We were pretty sure that when the story broke about Oregon cutting men's wrestling that the attendant issues would gettsome press as well. It seems like people fairly quickly forgot about the wrestlers and moved on to discussing the merits of adding competitive cheerleading.
Where the previous column I wrote about the other day states that Oregon is in compliance, some of the new press on the issue show that it is not and that it is currently trying to meet prong 2, history and practice of expansion of opportunities for the underrepresented sex. As I mentioned the other day, Oregon has, in the past decade, cut women's sports, so I am not sure how they think they are expanding opportunities when it looks like opportunities for men have grown more than those for women.
Regardless of what is really happening, competitive cheer is being presented by the athletic administration as an indication of expanding opportunities and as a logical and cutting edge, "thinking outside the box" decision. Renee Baumgartner, an associate AD and senior women's administrator, has been the athletic department spokesperson on this issue and the one proclaiming it as forward thinking.
I see two big issues here, even outside of the debate over whether cheerleading is a sport, which I shall save for another time.
The first is that Oregon clearly intends cheerleading to count toward its Title IX compliance just like Maryland did when it brought cheerleading up to varsity status in 2003. Baumgartner is being somewhat misleading when she uses the phrase "emerging sport" and "NCAA sport" in the same sentence. The NCAA has used the term "emerging sport" to indicate sports that count toward minimum sport requirements and financial aid but do not have a national championship. Cheerleading is not on the list.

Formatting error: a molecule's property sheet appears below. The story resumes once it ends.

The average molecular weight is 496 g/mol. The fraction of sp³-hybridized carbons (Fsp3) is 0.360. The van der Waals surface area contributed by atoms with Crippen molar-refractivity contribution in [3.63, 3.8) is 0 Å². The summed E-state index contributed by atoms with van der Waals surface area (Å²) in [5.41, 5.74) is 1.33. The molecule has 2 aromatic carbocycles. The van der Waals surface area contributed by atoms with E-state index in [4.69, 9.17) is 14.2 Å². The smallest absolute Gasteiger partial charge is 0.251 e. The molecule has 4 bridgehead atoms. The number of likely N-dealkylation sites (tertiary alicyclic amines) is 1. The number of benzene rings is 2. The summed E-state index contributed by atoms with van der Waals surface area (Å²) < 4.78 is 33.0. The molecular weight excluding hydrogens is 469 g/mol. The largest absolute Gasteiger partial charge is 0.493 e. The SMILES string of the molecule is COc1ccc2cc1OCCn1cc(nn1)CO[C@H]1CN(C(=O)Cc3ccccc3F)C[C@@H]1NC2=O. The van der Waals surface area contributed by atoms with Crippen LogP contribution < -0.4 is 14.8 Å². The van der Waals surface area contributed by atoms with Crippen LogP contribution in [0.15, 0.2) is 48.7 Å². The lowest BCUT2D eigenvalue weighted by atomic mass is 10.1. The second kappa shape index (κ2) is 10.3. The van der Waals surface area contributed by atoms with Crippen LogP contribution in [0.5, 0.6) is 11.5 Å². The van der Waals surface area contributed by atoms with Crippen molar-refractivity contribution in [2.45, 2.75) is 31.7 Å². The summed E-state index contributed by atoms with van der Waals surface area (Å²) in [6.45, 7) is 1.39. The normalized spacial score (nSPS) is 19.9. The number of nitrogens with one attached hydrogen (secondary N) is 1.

This means Oregon will have communications (if they haven't already) with the Office of Civil Rights which generally does not consider cheerleading to be a sport but rather an extracurricular activity. They do leave open the possibility of cheerleading achieving varsity status on a case-by-case basis. Oregon will make its case for competitive cheer by providing evidence that it meets the requirements to be a sport. Maryland did the same thing several years ago. The response from OCR to Maryland can be found here. Note that there is no bottom line. OCR does not come out and say "yes, you may count cheerleading toward your Title IX compliance." It evaluates each criteria and says things "it is likely that your institution meets such and such requirement." In other words, it is not a get out of jail free card. Someone could potentially bring a lawsuit or complaint and succeed in proving that cheerleading at a particular institution is not a sport and/or should not count toward Title IX.
Second, where Baumgartner calls the addition of cheerleading "thinking outside the box" I see it as possibly not thinking things through. I suspect universities see it as a quick fix that requires little cash. I hope they have read the studies that show the high rate of catastrophic injuries that occur in cheerleading--no matter its varsity status. A responsible institution would send a team doctor or full-time trainer to each competition. But these people are spread thin already. And, in violation of Title IX, I have heard stories of women's teams repeatedly getting student trainers rather than full-time professionals--even at high-risk events like gymnastics meets. Outside of catastrophic injuries, cheerleaders sustain other injuries. Elevating them to varsity status requires providing them with equal access to treatments and therapies afforded other sports--like football.
In other words, there are issues outside of how much it costs to outfit 35 women and send them to 10 competitions a year. I hope that Oregon, and any other institution considering this move, are thinking inside the box too--all those boxes they should be checking off to prove they are providing equal treatment to all their sports teams.